Jostling each other, a rough and sturdy throng,
Upon the giant woodpile to belong.

Pyramids of pulpwood, with a mighty roar,
Dynamite and thunder make you jump before
   They grind you in the mill,
   To make more paper still,
Whistles shriek, dark clouds are hanging low,
But with a noise of singing through the door you go.

Pyramids of pulpwood, massed against the sky,
I’m spellbound by your little light, shining like an eye;
   It heaps its radiant gold
   Upon the river cold,
Constant the signal of industry’s own shrine,
Acknowledged by the workmen in their endless line.

Pyramids of pulpwood, once our forest trees,
Bending feathered branches, in the summer breeze,
   Speak yet of hidden brook,
   Where Pan creeps down to look,
Of balsalm air, of greenwood’s spell,—
Of emerald groves most beautiful let the pulpwood tell! [page 27]


Your words are calling through the May,
   Sweet, musical, a sonatine,
“I love you, dear,” they seem to say.

The little birds repeat the lay,
   What else could silver trebles mean,
All in the lovely month of May?

The little brooks that near us play,
   Where yellow willows droop and lean,
“I love you, dear,” they seem to say.

The white winged moths that float and stray,
   No whiter are than your robe’s sheen,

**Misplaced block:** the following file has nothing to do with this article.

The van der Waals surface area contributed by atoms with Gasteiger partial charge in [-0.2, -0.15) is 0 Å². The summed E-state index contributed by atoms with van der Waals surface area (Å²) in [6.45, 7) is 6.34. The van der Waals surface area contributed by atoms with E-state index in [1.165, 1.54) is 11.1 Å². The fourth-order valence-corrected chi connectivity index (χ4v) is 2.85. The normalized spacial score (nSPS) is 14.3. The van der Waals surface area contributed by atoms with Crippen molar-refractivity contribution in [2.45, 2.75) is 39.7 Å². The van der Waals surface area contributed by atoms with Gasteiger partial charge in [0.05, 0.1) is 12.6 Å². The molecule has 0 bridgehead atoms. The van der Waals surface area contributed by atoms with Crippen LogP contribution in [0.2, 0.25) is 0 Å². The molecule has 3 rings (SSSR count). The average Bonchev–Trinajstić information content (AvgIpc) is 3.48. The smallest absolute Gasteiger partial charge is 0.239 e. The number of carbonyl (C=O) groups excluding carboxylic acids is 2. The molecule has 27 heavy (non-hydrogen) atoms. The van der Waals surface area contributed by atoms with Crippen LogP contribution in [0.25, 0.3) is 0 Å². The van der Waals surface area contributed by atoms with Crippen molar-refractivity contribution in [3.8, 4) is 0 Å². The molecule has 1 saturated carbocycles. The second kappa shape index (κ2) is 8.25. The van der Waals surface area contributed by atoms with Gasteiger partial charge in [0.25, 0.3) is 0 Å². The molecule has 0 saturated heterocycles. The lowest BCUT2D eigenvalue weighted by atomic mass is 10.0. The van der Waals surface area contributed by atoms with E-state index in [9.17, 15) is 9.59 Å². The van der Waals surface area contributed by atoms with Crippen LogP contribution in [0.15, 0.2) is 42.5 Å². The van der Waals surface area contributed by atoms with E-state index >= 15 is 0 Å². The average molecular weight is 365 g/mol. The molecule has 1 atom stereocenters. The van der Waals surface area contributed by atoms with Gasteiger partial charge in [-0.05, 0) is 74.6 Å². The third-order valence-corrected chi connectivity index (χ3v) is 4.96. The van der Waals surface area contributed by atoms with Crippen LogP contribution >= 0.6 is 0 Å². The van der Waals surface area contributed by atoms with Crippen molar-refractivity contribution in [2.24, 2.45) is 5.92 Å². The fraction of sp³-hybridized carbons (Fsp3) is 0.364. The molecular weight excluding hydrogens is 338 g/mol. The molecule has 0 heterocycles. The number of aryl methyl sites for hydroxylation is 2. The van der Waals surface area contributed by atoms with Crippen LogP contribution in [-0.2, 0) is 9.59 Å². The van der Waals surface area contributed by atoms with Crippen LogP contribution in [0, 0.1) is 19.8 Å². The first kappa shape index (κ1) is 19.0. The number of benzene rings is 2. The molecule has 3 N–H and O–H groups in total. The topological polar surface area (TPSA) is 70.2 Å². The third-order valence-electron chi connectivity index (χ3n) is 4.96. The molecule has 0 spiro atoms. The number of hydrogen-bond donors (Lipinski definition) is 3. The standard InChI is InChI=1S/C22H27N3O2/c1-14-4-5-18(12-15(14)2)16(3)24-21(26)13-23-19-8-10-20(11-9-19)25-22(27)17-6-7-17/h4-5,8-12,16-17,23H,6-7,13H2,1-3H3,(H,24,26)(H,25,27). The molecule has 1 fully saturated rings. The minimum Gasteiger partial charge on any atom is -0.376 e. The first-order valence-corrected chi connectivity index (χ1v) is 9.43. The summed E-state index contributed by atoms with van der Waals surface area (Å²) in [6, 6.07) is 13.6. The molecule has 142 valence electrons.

All in the lovely month of May.

Night’s shadows take the theme from day,
   And long chords play where trills have been,
“I love you, dear,” they seem to say.

Cupid could not say me nay,
   It’s plain what sonatinas mean,
All in the lovely month of May,
“I love you, dear,” they seem to say. [page 28]


Swiftly I walk by the old, winding river,
Hoping my love to see.
Fulness of joy in the summer sun!
My heart’s aflame before day’s begun!
With a whimsical smile the morning sky
Seems to understand,
Half guessing why
I rejoice to tread the dazzling sand
Where the droll little pipers run.

For Phyllis, Phyllis is waiting for me!
A short mile,
A short while,
And I my love shall see.
Following on I keep by the river

That leads me to my own.
The whistles of tug-boats scurrying now,
A white leviathan, a Portuguese scow,
A sail-boat with sun-silvered wing alone,
Rushing along
With merriest tone
Join in one sparkling up-springing song,
As clouds from smoke-stacks blow.

And Phyllis, who with such radiance shone!
Stray gull winging,
Billows singing,
Waft me to my own! [page 29]

I turn the final bend in the river,
Soon, soon to touch her hand!
Faith cannot doubt where the sea-pink grows.
Acre on acre like fire it glows,
Never a sunset with lovelier rose,
Soft and fair
It nods and blows,
I pluck a bud for Phyllis’ hair.

Ah, Phyllis, bonniest flower of the land,
Divinely blest,
Joy and rest,
I touch her welcoming hand! [page 30]

The Singing Tree

I walked alone by the early moon,
   Musing on questions rife,
   As to what were best in life;
   I saw by a window a peasant mild
   Cradling a dear and drowsy child;
Ah, is not this the greatest thing that happens late or soon,
When mothers hold their own in arms soft lullabies to croon?
   Gently the leaves swayed by my door
   Telling me there was something more.

I heard the boys march home from war,
   Glitter of sharp steel at their side
   Trophies hanging on shoulders wide;
   Their faces a smile of triumph wore,